last few months in the U.S.,
they will make their final
aliyah to Israel as "they have
done everything they can do."
In a question and answer
period after the performance
Rabbi Wald said. "We are
asking you to become active in
the movement to rescue Soviet
Jewry. It is only as strong as
you allow it to be. You are
their lifeline to Judaism and
,he> cannoi survive without
you."
Rabbi Wald explained thai
last year was the worst year for
lewish emigration, iewstnji
I met in my travels to ne
Soviet Union lold me that it
mai be too late for them to gel
ou, hut pleaded with me to
save their children, rhai plea
is directed towards vou.
Mr Ko/hevnikov was asked
about the effectiveness ol the
loner writing campaign to
Soviet prisoners ol conscience
and whether the letters were
received. He replied. "The
letters are seldon received,
however, it you don't send
them thej will nevei gel
them." Rahh Wald empha-
sized that those that don't gel
through are JUSI as important
because the) are read bv the
KGB. "The) know thai people
in the I ,S. care about Jews in
the Soviet Union," he said.
The more attention vou
brink! to the refuseniks, the
better chance the) will be
treated well."
Yevgeny Kozhevnikov, after his performu
Refuseniks" at Temple Israel, emphasizes that t$L
part of American Jews will make the differenceniwl
treated in the Soviet Union and will directly ifJ
emigration.
With G. Washington's* Season
and Broth they'll never say '
Feh' to your f lanken!
nidi prawn
**&*
Andropov's Death Will Change Little
By Dr. WILLIAM KOREY
The death of Yuri
Andropov and the accession
of Konstantin Chernenko as
the top leader of the Soviet
Communist Party is unlikely
to bring any basic change for
the immediate future in policy
toward the Soviet Jewish
community.
During the course of the
past year, it is now clear, basic
Communist Party decisions
have been largely taken by the
politburo as a collective group
and it is more than likely that
the forthcoming transitional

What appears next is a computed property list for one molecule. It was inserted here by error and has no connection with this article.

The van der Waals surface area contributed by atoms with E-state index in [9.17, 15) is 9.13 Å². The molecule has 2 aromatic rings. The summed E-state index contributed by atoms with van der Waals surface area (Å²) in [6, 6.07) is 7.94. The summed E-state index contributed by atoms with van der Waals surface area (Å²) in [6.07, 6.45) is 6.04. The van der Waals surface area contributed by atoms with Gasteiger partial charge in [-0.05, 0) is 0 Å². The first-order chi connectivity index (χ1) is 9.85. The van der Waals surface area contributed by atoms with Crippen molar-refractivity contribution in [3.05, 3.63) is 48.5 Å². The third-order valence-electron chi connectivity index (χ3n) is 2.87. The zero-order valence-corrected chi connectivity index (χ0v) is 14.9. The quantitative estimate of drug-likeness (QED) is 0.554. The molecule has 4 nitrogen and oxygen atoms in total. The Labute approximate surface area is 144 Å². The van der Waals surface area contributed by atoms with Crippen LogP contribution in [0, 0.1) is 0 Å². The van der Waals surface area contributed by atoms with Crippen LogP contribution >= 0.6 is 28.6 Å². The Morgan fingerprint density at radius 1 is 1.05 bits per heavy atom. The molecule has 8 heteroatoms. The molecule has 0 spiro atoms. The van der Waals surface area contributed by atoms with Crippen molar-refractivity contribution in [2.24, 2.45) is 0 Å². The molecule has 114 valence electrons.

period will also be marked by
the collectivity of decision-
making. Each key member of
the Politburo represents a
crucial and major interest
group in Soviet society.
WITH REFERENCE to
Soviet Jewry, Party policy as
elaborated by the collective
leadership under Andropov
and, no doubt to be continued
for the time being, under
Chernenko, the new General
Secretary, comprises four
areas:
A veritable shut-down on
emigration but with a trickle
allowed exodus. The trickle
serves a variety of purposes. It
is a "demonstration" that the
USSR is adhering to the
Helsinki accord. It is also a
convenient lever to use against
refuseniks: "be quiet, and, in
due course, you too can
emigrate."
An intensifying clamp-
down on the study of Hebrew
and Jewish history by
"ulpanim" or other private
and informal means.
A serious effort to limit
and restrict, although not
totally sever, the contacts and
relationship between Soviet
Jews and Jews of the West.
lA broadening, "anti-
Zionist" media campaign with
distinctive, though at times
blurred, features of anti-
Jewish stereo-typing and
bigotry.
TO THE extent that the
official Soviet policy toward
Soviet Jewry is largely a
function of the relationship
States
cular.'
it was
ever"
mutua
U.S.
and Britain in parti-
Chernenko added that
"more important than
10 intensify efforts fot
I understanding with the